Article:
NFA Franchise Consultants
10Dec/13Off

Financial Performance Representations, Good Idea?

As a long time franchise consultant, I discussed several points in my previous blog regarding financial performance representations. Franchise sales personnel must tackle the first question most potential franchisees ask: “How much money can I make if I buy your franchise?”

The majority of franchisors do not give financial performance representations (FPRs) during the franchise sales process because of the potential liability they may face if the franchisee does not achieve the numbers disclosed in the FPR.

However, some companies are willing to run the risks of offering FPRs during the franchise sales process in order to sell as many franchises as possible. In order to be proper, the FPRs in Item 19 of the FDD must first be true and accurate. The information contained in the FPR must be verified in order to support the representations.

In franchise sales, the franchisor can give a variety of financial performance representations, such as profit and loss statements, gross revenues only, occupancy rates for hotels or the average restaurant bill times the number of customers per day. The key is that the FPR must be accurate and have a reasonable basis for its content.

In franchise sales, for franchisors who don’t give out FPRs, the answer to “How much money can I make?” is to recommend the prospective franchisee ask the company’s existing franchisees. The franchise sales representative encourages the prospect to schedule either face to face meetings or teleconferences with several existing franchisees.

When speaking to a prospective franchisee, the current franchisee can discuss his/her experience in purchasing and launching the business, the initial training and on-going support received and income and expenses in operating the franchise. Of course, franchise sales personnel must point out that the current franchisee is not obligated to reveal his/her financial data.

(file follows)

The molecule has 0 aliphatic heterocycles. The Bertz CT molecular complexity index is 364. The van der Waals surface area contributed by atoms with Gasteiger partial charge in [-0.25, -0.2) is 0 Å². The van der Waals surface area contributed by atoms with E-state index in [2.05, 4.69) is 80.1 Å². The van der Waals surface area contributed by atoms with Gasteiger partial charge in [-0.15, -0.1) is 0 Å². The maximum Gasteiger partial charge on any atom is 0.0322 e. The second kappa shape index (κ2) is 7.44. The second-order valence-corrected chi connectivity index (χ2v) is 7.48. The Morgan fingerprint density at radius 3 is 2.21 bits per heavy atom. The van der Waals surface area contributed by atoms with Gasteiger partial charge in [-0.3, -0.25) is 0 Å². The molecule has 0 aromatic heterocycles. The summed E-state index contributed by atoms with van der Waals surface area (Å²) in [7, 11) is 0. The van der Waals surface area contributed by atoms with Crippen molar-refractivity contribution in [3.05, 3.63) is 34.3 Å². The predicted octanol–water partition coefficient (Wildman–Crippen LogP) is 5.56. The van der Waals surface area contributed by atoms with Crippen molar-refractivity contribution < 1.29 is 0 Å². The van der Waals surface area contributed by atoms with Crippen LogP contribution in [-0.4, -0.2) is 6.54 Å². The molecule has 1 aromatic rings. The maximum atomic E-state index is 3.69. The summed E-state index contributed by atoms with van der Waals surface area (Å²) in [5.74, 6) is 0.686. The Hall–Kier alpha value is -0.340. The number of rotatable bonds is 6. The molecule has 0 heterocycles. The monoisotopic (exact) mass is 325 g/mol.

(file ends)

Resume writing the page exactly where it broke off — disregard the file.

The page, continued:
Franchisors want to sell franchises. The FPR is one way to inform a prospective franchisee of the potential income and/or profits he/she can make in the franchise.

However, since most franchisors don’t give out financial performance representations (I estimate only 15 to 20% of franchisors provide FPRs), the franchise sales staff must rely on the experiences of its current franchisees to help a prospective franchisee make an informed decision to buy or not to buy the franchise. Perhaps that is the way it should be.

8Nov/13Off

FPR Use To Sell Franchises

FPR (Financial Performance Representations) Use In Franchise Sales

Stephen S. Raines
President, National Franchise Associates
Atlanta-based Specialists in Franchise Consulting & Franchise Development Success

In my experience over three decades as a franchise consultant, I am often asked “What makes one franchise sales program succeed while another franchise sales program doesn’t?”

Rarely is there a single reason for success or failure in franchise sales.  Here, I will examine some of the factors that can help you create a successful franchise sales program.

Franchise sales personnel must answer the first question that most potential franchisees want to know: “How much money can I make if I buy your franchise?”

The vast majority of franchisors do not give financial performance representations (FPR) during the franchise sales process because of the potential liability they may face if the franchisee does not achieve the numbers disclosed in the FPR.

However, there are some companies that are willing to run the risks of offering FPRs during the franchise sales process in order to sell as many franchises as possible.

So what is an FPR and how does it work?

The FTC definition of an FPR covers any representation, including any oral, written or visual representation, given to a prospective franchisee during the franchise sales process, including a representation in the general media, that states, expressly or by implication a specific level or range of actual or potential sales, income, gross profits or net profits.

The FPR includes a chart, table, or mathematical calculation that shows possible results based on a combination of variables.

In franchise sales, FPRs must be fully disclosed in Item 19 of the Franchise Disclosure Document (FDD).  The purpose of the FDD is to disclose in “plain English” the details of the franchise program.

Prior to the implementation of the FDD’s predecessor (Uniform Franchise Offering Circular), prospective franchisees were given only the Franchise Agreement to review.

The Franchise Agreement is written in legalese, not plain English.  The result was that some franchisees bought a franchise without understanding what he or she was purchasing.

To be continued next month...